Leaks in the secrecy surrounding the new Harry Potter novel continued Wednesday, as the book’s U.S. publisher kept trying to stick a finger in the dam.
Scholastic, the U.S. publisher, issued a press release announcing that one of its distributors had mailed copies of the book to advance purchasers early, stating that some Potter fans received them on Tuesday.
The publisher said it was taking legal action against the distributor, Levy Home Entertainment, and DeepDiscounts.com, a Levy partner. The number of copies sent represents "one hundredth of one percent of the total U.S. copies," Scholastic said.
In papers filed Wednesday at Chicago’s Circuit Court of Cook County, Rowling’s U.S. publisher accused the defendants, based in Illinois, of a “complete and flagrant violation of the agreements that they knew were part of the carefully constructed release of this eagerly awaited book.” Scholastic is seeking damages “to be determined.”
Donna Coyne, Levy’s director of product management, declined comment when contacted by The Associated Press.
Scholastic appealed to early recipients that they keep the highly anticipated final book in J.K. Rowling's seven-part series under wraps until Friday at midnight, when the first copies are to go on sale.
"We are also making a direct appeal to the Harry Potter fans who bought their books from DeepDiscount.com and may receive copies early requesting that they keep the packages hidden until midnight on July 21," it said.
Rowling also issued a plea for restraint on Wednesday.
“As launch night looms, let’s all, please, ignore the misinformation popping up on the web and in the press on the plot of ‘Harry Potter and the Deathly Hallows,”’ Rowling wrote in a message posted Wednesday on her Web site.
“I’d like to ask everyone who calls themselves a Potter fan to help preserve the secrecy of the plot for all those who are looking forward to reading the book at the same time on publication day. In a very short time you will know EVERYTHING!”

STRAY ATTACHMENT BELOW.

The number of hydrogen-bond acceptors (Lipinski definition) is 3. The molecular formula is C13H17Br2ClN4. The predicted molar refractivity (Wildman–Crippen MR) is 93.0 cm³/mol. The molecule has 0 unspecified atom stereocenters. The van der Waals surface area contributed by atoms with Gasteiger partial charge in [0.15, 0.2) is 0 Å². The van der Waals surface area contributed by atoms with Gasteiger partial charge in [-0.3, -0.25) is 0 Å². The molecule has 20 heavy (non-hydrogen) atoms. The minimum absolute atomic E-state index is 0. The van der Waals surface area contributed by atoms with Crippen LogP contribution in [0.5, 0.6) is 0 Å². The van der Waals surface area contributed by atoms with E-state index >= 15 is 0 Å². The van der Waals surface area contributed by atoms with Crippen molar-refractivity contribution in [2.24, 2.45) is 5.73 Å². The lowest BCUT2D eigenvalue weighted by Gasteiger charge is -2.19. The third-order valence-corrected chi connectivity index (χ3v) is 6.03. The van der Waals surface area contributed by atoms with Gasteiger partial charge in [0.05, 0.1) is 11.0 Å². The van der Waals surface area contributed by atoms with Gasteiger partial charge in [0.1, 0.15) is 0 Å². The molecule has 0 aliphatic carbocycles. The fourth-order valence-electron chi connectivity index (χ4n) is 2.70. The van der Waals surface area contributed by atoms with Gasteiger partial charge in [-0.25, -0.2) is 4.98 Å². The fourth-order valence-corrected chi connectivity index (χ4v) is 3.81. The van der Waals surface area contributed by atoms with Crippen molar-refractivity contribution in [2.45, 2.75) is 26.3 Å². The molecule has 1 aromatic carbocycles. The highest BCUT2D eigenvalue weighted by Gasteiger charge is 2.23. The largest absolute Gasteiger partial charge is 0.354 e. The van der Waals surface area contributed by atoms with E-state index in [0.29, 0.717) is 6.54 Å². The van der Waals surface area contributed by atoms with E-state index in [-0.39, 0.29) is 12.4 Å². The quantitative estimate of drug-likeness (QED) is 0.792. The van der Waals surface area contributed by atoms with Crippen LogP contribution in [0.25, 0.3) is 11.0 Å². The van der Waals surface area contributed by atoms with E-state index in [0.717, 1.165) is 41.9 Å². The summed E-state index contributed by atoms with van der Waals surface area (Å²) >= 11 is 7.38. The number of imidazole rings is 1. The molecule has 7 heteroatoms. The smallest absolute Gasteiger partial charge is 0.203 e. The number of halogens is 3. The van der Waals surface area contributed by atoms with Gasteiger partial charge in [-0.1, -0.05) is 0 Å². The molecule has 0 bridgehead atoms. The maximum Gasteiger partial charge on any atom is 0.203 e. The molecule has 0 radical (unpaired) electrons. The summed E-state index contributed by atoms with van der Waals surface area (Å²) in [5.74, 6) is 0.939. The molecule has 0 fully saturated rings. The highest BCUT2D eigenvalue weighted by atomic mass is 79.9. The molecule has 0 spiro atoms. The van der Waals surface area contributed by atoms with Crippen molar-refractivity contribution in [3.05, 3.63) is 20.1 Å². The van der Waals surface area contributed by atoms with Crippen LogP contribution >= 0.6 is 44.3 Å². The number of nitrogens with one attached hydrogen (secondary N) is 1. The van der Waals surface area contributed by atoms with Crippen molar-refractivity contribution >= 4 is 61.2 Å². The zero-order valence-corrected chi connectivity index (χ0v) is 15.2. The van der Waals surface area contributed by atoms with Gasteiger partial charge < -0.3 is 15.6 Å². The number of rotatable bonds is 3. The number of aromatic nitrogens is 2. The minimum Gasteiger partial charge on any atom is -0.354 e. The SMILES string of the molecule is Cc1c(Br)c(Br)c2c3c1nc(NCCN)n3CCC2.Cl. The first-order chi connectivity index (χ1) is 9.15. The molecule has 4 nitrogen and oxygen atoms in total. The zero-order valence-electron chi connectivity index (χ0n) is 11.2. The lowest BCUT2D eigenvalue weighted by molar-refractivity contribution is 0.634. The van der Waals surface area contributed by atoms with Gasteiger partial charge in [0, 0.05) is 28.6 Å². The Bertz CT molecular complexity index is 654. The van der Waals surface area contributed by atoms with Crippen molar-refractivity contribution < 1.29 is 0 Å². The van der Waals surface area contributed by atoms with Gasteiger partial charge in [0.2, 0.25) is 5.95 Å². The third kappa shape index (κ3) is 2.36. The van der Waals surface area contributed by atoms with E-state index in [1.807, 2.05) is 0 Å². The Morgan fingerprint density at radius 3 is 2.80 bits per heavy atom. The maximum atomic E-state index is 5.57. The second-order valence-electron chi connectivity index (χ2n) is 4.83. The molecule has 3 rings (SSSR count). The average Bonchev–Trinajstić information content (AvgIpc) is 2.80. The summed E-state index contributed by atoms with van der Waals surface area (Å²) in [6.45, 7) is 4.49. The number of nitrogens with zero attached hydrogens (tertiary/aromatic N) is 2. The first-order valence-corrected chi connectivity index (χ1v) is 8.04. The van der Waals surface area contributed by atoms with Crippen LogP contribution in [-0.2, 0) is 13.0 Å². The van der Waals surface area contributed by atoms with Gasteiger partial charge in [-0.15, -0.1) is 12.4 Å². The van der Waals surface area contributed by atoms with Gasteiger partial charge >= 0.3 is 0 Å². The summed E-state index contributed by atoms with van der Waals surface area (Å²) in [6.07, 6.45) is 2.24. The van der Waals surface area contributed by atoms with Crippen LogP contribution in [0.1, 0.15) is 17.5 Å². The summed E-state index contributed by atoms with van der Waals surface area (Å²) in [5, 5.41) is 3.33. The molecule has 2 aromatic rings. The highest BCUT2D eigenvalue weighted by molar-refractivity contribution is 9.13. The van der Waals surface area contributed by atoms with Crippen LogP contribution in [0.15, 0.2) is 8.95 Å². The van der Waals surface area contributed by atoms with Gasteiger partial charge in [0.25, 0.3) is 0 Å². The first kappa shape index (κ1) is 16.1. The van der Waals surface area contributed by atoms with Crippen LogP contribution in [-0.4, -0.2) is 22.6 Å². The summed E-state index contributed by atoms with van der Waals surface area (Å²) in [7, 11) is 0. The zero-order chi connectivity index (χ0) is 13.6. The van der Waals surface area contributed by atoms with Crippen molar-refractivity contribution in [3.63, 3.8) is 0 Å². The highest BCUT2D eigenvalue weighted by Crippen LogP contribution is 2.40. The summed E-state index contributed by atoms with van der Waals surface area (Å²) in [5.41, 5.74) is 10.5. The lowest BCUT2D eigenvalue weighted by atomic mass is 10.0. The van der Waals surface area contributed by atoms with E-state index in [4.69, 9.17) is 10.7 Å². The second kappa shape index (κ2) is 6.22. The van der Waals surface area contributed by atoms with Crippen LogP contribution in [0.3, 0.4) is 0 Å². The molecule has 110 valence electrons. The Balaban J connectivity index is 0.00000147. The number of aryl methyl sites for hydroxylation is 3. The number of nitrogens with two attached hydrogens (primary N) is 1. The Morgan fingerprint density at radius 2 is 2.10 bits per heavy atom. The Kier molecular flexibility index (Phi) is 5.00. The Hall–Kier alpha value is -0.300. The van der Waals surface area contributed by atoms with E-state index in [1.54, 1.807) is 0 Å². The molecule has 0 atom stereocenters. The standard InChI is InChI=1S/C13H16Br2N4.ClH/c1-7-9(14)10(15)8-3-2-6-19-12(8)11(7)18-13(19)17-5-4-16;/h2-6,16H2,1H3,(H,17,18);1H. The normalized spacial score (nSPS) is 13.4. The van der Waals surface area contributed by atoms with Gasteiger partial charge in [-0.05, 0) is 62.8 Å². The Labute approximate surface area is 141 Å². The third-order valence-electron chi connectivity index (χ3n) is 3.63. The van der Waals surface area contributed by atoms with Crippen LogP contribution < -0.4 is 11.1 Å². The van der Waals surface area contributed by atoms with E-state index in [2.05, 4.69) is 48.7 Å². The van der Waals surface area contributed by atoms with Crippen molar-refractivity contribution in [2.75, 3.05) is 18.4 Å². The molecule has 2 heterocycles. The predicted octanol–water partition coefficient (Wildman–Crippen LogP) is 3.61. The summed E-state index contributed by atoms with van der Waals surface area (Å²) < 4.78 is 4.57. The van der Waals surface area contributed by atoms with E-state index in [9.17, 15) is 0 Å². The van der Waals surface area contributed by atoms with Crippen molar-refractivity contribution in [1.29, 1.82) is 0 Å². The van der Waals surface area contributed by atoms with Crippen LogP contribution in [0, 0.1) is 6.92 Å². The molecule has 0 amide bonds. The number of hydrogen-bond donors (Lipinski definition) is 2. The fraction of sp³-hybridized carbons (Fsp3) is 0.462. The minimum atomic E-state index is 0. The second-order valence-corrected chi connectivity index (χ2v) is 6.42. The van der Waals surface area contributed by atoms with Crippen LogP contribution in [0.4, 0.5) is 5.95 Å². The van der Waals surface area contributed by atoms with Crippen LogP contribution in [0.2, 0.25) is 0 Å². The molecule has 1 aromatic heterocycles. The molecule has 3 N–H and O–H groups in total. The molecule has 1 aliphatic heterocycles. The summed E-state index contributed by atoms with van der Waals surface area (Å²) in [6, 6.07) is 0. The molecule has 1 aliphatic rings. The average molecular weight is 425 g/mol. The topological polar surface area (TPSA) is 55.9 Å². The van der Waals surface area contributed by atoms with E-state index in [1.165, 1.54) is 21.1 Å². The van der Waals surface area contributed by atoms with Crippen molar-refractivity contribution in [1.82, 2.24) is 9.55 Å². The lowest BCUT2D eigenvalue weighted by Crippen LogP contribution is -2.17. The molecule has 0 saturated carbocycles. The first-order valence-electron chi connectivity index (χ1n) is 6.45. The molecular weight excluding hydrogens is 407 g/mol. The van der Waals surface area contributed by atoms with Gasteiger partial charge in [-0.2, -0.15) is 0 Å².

The New York Times has ignored Rowling’s appeal. The paper broke the publisher’s embargo by publishing a review of the book by Michiko Kakutani on the newspaper’s Web site on Wednesday.
- Real Housewives of Atlanta Reunion: Did Apollo Nida Ever Get Physical with Phaedra Parks?
- Daytime Emmys Awards 2015: And the Winners Are ...
- Game of Thrones Recap: 'High Sparrow'
- Keeping Up with the Kardashians: Rob Kardashian Says Scott Disick's Drunken Antics Have Him Acting 'Crazy'
- Paralyzed Bride Rachelle Friedman Chapman Welcomes a Baby Girl by Surrogate
At least one purchaser may have also ignored the author’s pleas. An eBay user claiming to have an authentic version of the book was selling it online for $175 on Wednesday, instructing potential bidders to "Buy It Now," rather than go through the usual time-consuming auction process.
Also on eBay, a user was offering to sell purported digital images of the book’s nearly 800 pages for $100. Those images, viewed on Tuesday by MSNBC.com, are available on many Internet file-swapping Web sites.
The set of nearly 400 photographs was said by those who posted them to replicate the Potter book in its entirety. The images purport to be photographs of the new book, painstakingly taken two pages at a time from a copy lying open on the floor.
Kyle Good, a Scholastic spokeswoman, would neither confirm nor deny the authenticity of the files.
Authenticity neither confirmed nor denied